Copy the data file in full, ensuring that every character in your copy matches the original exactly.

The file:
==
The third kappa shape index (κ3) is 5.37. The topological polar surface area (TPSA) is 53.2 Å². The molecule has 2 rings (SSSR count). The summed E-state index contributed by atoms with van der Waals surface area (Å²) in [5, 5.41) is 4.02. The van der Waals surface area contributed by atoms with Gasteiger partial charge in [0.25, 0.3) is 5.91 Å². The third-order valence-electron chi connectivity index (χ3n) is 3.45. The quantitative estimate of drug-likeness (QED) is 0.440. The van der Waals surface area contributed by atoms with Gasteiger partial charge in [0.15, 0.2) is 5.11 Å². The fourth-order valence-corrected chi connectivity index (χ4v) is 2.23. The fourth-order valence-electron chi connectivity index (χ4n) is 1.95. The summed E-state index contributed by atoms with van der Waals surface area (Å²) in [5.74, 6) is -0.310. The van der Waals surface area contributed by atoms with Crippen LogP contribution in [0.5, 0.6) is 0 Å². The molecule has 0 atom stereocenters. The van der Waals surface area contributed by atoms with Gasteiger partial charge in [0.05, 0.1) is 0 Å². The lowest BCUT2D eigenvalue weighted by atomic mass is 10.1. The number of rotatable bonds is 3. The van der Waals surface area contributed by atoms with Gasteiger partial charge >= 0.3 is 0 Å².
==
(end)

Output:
The third kappa shape index (κ3) is 5.37. The topological polar surface area (TPSA) is 53.2 Å². The molecule has 2 rings (SSSR count). The summed E-state index contributed by atoms with van der Waals surface area (Å²) in [5, 5.41) is 4.02. The van der Waals surface area contributed by atoms with Gasteiger partial charge in [0.25, 0.3) is 5.91 Å². The third-order valence-electron chi connectivity index (χ3n) is 3.45. The quantitative estimate of drug-likeness (QED) is 0.440. The van der Waals surface area contributed by atoms with Gasteiger partial charge in [0.15, 0.2) is 5.11 Å². The fourth-order valence-corrected chi connectivity index (χ4v) is 2.23. The fourth-order valence-electron chi connectivity index (χ4n) is 1.95. The summed E-state index contributed by atoms with van der Waals surface area (Å²) in [5.74, 6) is -0.310. The van der Waals surface area contributed by atoms with Crippen LogP contribution in [0.5, 0.6) is 0 Å². The molecule has 0 atom stereocenters. The van der Waals surface area contributed by atoms with Gasteiger partial charge in [0.05, 0.1) is 0 Å². The lowest BCUT2D eigenvalue weighted by atomic mass is 10.1. The number of rotatable bonds is 3. The van der Waals surface area contributed by atoms with Gasteiger partial charge >= 0.3 is 0 Å².